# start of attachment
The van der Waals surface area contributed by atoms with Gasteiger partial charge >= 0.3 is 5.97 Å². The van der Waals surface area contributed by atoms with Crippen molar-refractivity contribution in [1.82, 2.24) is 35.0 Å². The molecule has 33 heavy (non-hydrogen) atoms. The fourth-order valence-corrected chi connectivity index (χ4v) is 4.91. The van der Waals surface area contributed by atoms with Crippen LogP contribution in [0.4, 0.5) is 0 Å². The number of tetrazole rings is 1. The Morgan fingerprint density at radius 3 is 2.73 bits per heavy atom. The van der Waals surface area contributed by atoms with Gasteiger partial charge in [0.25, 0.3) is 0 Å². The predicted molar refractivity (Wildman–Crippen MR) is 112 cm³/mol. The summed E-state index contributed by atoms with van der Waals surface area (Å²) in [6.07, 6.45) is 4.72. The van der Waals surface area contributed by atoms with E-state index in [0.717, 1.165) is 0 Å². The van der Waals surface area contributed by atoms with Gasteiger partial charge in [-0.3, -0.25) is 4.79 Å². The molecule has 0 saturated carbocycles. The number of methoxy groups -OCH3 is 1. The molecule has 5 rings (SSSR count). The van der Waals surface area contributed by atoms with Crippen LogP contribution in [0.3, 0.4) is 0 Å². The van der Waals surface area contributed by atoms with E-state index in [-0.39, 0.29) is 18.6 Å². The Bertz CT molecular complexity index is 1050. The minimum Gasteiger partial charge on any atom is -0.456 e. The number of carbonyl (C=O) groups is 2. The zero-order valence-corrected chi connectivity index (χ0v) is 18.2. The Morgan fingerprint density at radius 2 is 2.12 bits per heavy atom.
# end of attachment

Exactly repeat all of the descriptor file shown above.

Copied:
The van der Waals surface area contributed by atoms with Gasteiger partial charge >= 0.3 is 5.97 Å². The van der Waals surface area contributed by atoms with Crippen molar-refractivity contribution in [1.82, 2.24) is 35.0 Å². The molecule has 33 heavy (non-hydrogen) atoms. The fourth-order valence-corrected chi connectivity index (χ4v) is 4.91. The van der Waals surface area contributed by atoms with Crippen LogP contribution in [0.4, 0.5) is 0 Å². The number of tetrazole rings is 1. The Morgan fingerprint density at radius 3 is 2.73 bits per heavy atom. The van der Waals surface area contributed by atoms with Gasteiger partial charge in [0.25, 0.3) is 0 Å². The predicted molar refractivity (Wildman–Crippen MR) is 112 cm³/mol. The summed E-state index contributed by atoms with van der Waals surface area (Å²) in [6.07, 6.45) is 4.72. The van der Waals surface area contributed by atoms with E-state index in [0.717, 1.165) is 0 Å². The van der Waals surface area contributed by atoms with Gasteiger partial charge in [-0.3, -0.25) is 4.79 Å². The molecule has 0 saturated carbocycles. The number of methoxy groups -OCH3 is 1. The molecule has 5 rings (SSSR count). The van der Waals surface area contributed by atoms with Crippen LogP contribution in [0.3, 0.4) is 0 Å². The van der Waals surface area contributed by atoms with E-state index in [-0.39, 0.29) is 18.6 Å². The Bertz CT molecular complexity index is 1050. The minimum Gasteiger partial charge on any atom is -0.456 e. The number of carbonyl (C=O) groups is 2. The zero-order valence-corrected chi connectivity index (χ0v) is 18.2. The Morgan fingerprint density at radius 2 is 2.12 bits per heavy atom.